Celebrity Suicides Trigger Copycat Deaths by Same Method

Pauline Anderson

May 10, 2018

NEW YORK — Not only does the suicide rate in the general population increase following a celebrity suicide, but victims copy the method, new research shows.

Investigators found that in the weeks following the death of actor and comedian Robin Williams on August 11, 2014, which was widely reported as a suicide by hanging, there was a surge in suicides by hanging.

Similarly, in the wake of the gunshot suicide of American football Hall of Famer Tiaina Baul Seau Jr (Junior Seau) on May 2, 2012, there was a jump in suicides by firearms.

"Our study showed not only that the rate of suicides increases following a celebrity suicide, but the method is copied as well," Patrick Ying, MD, Department of Psychiatry, New York University (NYU) School of Medicine, New York City, told Medscape Medical News.

The findings were presented here at the American Psychiatric Association (APA) 2018 annual meeting.

Media to Blame?

From the Underlying Causes of Death database at the Centers for Disease Control and Prevention, Ying and his colleague Ari Jaffe, MD, also in the NYU Department of Psychiatry, downloaded data for completed suicides that occurred from January 1999 to December 2015. The information was derived from death certificates filed in the United States.

The investigators extracted cases in which suicide was the "injury intent," and then sorted these cases by month and mechanism of injury, which included firearm, suffocation (including hanging), and poisoning.

They developed a model that enabled them to identify all suicides, as well as suicide by firearm and suffocation. They controlled for seasonal variations in suicide rates, and included a 2-month lagging variable to control for secular trends in suicide rates and increases in population over time.

The model, said Jaffe, not only identifies suicides but is "quite accurate" for predicting the number of suicides and determining deviations from this pattern.

The investigators found that in the case of Robin Williams, there was a clear spike in total suicides and in suicides by suffocation (for both, P < .001) during the month of his death and immediately afterward.

Compared to the number of suicides as predicted by the model, Williams' death was associated with a 12.8% increase in suicides in August and September 2014 and a 25.5% increase in suicides attributable to suffocation during those months.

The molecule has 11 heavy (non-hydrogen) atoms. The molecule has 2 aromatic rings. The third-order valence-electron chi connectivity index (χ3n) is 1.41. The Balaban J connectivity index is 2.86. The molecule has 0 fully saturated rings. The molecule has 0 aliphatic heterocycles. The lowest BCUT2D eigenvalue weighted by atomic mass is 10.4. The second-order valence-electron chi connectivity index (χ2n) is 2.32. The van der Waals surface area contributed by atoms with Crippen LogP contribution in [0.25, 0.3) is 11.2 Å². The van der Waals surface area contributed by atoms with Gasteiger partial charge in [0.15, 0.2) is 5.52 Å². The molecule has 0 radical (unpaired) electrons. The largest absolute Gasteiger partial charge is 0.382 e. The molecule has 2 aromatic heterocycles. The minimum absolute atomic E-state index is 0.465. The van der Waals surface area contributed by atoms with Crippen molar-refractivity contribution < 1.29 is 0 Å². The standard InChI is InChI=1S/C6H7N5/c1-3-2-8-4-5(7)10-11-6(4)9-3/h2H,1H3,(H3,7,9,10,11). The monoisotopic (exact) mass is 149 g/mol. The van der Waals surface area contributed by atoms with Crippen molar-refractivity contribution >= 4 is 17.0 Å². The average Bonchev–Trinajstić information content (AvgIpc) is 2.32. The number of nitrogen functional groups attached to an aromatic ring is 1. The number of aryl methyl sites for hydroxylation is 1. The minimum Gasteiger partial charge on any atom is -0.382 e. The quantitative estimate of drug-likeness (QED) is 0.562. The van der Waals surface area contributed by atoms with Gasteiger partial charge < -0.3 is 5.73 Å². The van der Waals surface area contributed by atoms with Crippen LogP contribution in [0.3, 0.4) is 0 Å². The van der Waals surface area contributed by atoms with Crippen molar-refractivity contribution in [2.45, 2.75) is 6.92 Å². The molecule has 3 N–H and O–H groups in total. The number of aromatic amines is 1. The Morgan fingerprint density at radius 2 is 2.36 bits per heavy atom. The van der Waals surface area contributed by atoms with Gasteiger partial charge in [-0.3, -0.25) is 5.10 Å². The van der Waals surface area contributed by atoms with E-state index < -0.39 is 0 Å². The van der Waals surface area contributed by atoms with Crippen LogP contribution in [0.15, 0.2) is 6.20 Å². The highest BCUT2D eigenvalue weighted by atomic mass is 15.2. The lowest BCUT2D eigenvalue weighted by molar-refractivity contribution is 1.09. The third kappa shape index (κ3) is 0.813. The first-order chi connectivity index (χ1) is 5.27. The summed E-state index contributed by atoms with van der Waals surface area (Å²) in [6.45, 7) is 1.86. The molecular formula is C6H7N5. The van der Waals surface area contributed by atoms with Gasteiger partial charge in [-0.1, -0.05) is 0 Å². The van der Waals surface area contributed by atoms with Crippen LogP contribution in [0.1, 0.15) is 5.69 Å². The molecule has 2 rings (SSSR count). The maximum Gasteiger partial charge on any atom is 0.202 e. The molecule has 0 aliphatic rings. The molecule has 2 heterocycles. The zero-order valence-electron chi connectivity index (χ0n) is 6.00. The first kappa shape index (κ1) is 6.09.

When examining the results generated by the model, "those are the months that pop out" as clear increases, said Jaffe. "But you don't see the same increase in, for example, firearm suicides," he added.

As for Junior Seau, in the period following his suicide with a gun, "we see a spike in firearm suicides but not in suffocation suicides," said Jaffe.

Firearm-related suicides jumped 10.3% in the month following Seau's death.

Jaffe said he would have liked to have tracked firearm suicides following the death by gunshot in April 1994 of musician Kurt Cobain, of the band Nirvana, but the database does not go back that far.

The phenomenon of increased suicides in the wake a celebrity taking his or her own life is referred to as a "contagion" or "copycat" effect, said Jaffe.

But it is perhaps not the celebrity status but widespread media coverage of the death that is the driving force.

"It's not necessarily celebrities — it's when suicides are reported, when there's a publicized suicide," said Ying.

This new study carries a message for the media about how suicides might best be covered, said Ying.

He noted that the American Foundation for Suicide Prevention has developed recommendations regarding best practices for the reporting of suicide.

For example, sensationalistic headlines and pictures of the location, the method of death, and of grieving loved ones should be avoided, and "warning signs" and "what to do" sidebars should be included in the reporting.

Major Concern

Commenting on the findings for Medscape Medical News, immediate former APA President Anita Everett, MD, chief medical officer, the Substance Abuse and Mental Health Services Administration, said copycat suicide is "a big concern" for mental health professionals.

Adolescents who may be "on the edge or in a zone where they are thinking of suicide" may be especially vulnerable when someone they know and admire, or a beloved celebrity, dies by suicide.

That event might make suicide seem more acceptable, she said.

The method of suicide is an important factor. Some methods are easier to access and could pose more of a risk for suicide, she said. Gunshot is the most lethal, followed closely by hanging.

Everett stressed that no suicide occurs in a vacuum and that with every suicide, loved ones are left behind.

Everett spent years working in hospital settings where she observed people being treated for overdoses.

"After a suicide attempt, they're in the hospital, in a place where people care about them, and they tend to come around and are almost always glad that the suicide didn't happen," she said.

The study investigators and Dr Everett have disclosed no relevant financial relationships.

American Psychiatric Association (APA) 2018. Abstract 6-86, presented May 7, 2018.

For more Medscape Psychiatry news, join us on Facebook and Twitter.


Comments on Medscape are moderated and should be professional in tone and on topic. You must declare any conflicts of interest related to your comments and responses. Please see our Commenting Guide for further information. We reserve the right to remove posts at our sole discretion.